Indra Bahadur Rai, the initiator of new style of writing (thesro ayam/ the third dimension and Leela Lekhan) itself, as regards Nepali language is concerned, reveals the nuances of characterisation through light strokes such as - “the difference between these two women wasn’t merely about one having a pierced nose and the other an unpierced one, but, at a psychological level, akin to the difference between light and dark.” The attempt to capture the whole truth of the person, the event, the happening, the moment seeps through and overflows in its intentionality, making the reader, aspire for something ‘more’ than what is described as inherent in the description itself.

Wisdom spills through many a descriptive comment as when he talks on the subject of legacy and says: “May the name ‘Janak’ suffice on my memorial, may there be no need to write anything else” because when it comes to ‘name and fame’ one accrues in life bringing ‘prestige’ he adds: “Prestige is like your son or grandson, it looks after your mind and body in old age”. There are some attempts at analysis of the social situation as when the dialogue occurs on the nature of education: “schools are factories where we earn iron-jewels of dissatisfaction. Knowing this why don’t you demolish all of these schools?” and goes on to say “the blame lies not with schools, but with the goal of turning schools into places that offer a poor education.” There are moments of desperation as well: “Life had become like a broken watch which, having lost its short needle, could only indicate the hour-less minutes with its emphatic ticking.” So much so, after being reminded about the project of novel writing and collecting materials for the same, he says: “I’m close to reaching a conclusion, which is - one lifetime is far too little for one person.” In other words, the assessment of a person’s achievements and credibility come to be gauged better, or more accurately, after a century or half. Reflecting on life, Janak, the lead character, ruminates: “life is merely a green leaf afloat on the water of a river.”

We get to know some very local customs and beliefs, taking us in visualisation to the hinterlands of Nepal as in the case of marriage entourage: “it was inauspicious to approach the bride’s house from uphill, and had turned around and come back from downhill.” There is similarly, the sheer energy in the description of the wife’s happiness at the news of her husband getting a job after a long wait - “their lives were completely transformed by the light of an unexpected new sun” - is unmatched with that of the daughter’s reaction to the same: “Amrita was the happiest of all. She was so happy that she had to go out, as though her happiness couldn’t fit into one small room. Not knowing what to do with so much happiness she picked up a bucket and ran over to fill it at the water tap.”(p.151) Describing the Losar Fetival’s Singi Dance in the neighbourhood of the lead characters who were woken up to the sounds of kettle drum, flutes and pipes and the visual effect of the peacock dance comes the reflective piece: “The relentless winds of the bare plateaus of Tibet called out in that flute, and the sigh of man sounded out; the heartbeat of the love for life called out, and the snow on the mountain peaks tumbled.” (p.141)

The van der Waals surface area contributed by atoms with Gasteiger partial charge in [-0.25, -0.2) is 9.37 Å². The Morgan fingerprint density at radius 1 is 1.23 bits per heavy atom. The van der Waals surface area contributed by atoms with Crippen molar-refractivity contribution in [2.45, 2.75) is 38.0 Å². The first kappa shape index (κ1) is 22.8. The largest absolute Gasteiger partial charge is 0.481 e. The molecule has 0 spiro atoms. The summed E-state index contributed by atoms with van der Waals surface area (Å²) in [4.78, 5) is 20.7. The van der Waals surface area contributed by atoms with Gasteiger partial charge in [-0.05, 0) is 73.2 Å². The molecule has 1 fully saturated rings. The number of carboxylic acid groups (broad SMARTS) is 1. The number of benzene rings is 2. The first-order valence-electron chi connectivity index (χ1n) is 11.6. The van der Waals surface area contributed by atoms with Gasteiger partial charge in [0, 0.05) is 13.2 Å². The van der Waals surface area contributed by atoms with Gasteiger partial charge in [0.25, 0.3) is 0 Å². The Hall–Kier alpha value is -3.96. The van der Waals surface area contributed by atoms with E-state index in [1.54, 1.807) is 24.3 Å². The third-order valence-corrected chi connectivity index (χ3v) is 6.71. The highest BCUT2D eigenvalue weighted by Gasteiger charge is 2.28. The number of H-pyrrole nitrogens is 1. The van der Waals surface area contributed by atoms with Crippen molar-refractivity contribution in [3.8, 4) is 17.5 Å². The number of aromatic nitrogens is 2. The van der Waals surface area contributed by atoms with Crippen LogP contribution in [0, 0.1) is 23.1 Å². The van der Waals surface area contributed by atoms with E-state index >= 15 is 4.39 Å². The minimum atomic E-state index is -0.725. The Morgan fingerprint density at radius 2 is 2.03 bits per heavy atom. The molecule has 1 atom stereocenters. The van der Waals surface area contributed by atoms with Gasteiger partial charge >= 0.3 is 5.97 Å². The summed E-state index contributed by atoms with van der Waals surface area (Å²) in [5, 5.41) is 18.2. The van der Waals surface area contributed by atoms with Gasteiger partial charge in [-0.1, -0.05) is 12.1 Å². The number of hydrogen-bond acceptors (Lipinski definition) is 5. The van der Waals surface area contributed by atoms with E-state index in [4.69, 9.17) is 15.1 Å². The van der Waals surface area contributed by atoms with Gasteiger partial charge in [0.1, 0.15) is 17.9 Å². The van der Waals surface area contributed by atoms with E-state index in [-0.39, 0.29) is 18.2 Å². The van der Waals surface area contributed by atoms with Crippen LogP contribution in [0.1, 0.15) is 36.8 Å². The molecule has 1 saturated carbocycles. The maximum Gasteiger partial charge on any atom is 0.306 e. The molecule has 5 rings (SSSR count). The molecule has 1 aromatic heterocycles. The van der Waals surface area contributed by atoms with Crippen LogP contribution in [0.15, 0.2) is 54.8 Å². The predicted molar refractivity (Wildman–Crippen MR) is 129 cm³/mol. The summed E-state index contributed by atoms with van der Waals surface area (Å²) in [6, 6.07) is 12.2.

The most poignant paragraph of the book, for a socio-politically conscious reader, is the discourse of Janak: “We, the Nepalies of Darjeeling are trusted by both India and Nepal, and so both India and Nepal try to win our love and affection; but Darjeeling is ours and we are Darjeeling’s. All the houses and shops in the four-square miles of the town, the tea plantations beyond that, and all these lands and trees they may have once belonged to Bardhaman or Cooch Behar, and now they belong to the government, or maybe the Bengalis and Marwaris will buy them and make it theirs; and yet Darjeeling is ours. Since primaeval times, Darjeeling has belonged to those who can plough its grey and red soil and produce food. it can’t be anyone else’s. Whoever this soil gives to, that place is theirs; the rest can only live here in hope.” (p170). The ‘living in hope’ today has added significance, given the climatic changes and the ever threatening possibility of an earthquake, reminding one and all, that what is being built and owned is only in humble trusteeship.

This story of a man, Janak, his family, neighbours and friends, around whom the description of Darjeeling of the 1950s gets characterised and depicted is deftly handled by a master story teller. Anyone with some love for the region and the people would relish reading it and those who dare will get to love the people and the place in turn. Manjushree Thapa and the publisher deserves many thanks and much appreciation. Theirs is truly love’s labour and an acknowledgement of the greatness of the author who departed for his eternal reward the same year that the translation saw the light of day.

The author is presently the principal of Salesian College, Sonada, Darjeeling, his latest works are a translation of the Life of Brahmarshi Narayana Guru (2016) from Malayalam (his mother tongue) to Nepali and co-edited work, Khrist (2017), a translation of the writings of Rabindranath Tagore on Christ from Bengali to Nepali (the language of Darjeeling Hills) where he is engaged in Teaching, Research and Administration

This story was updated to reflect a change in name

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Published: 24 Jun 2018, 2:09 PM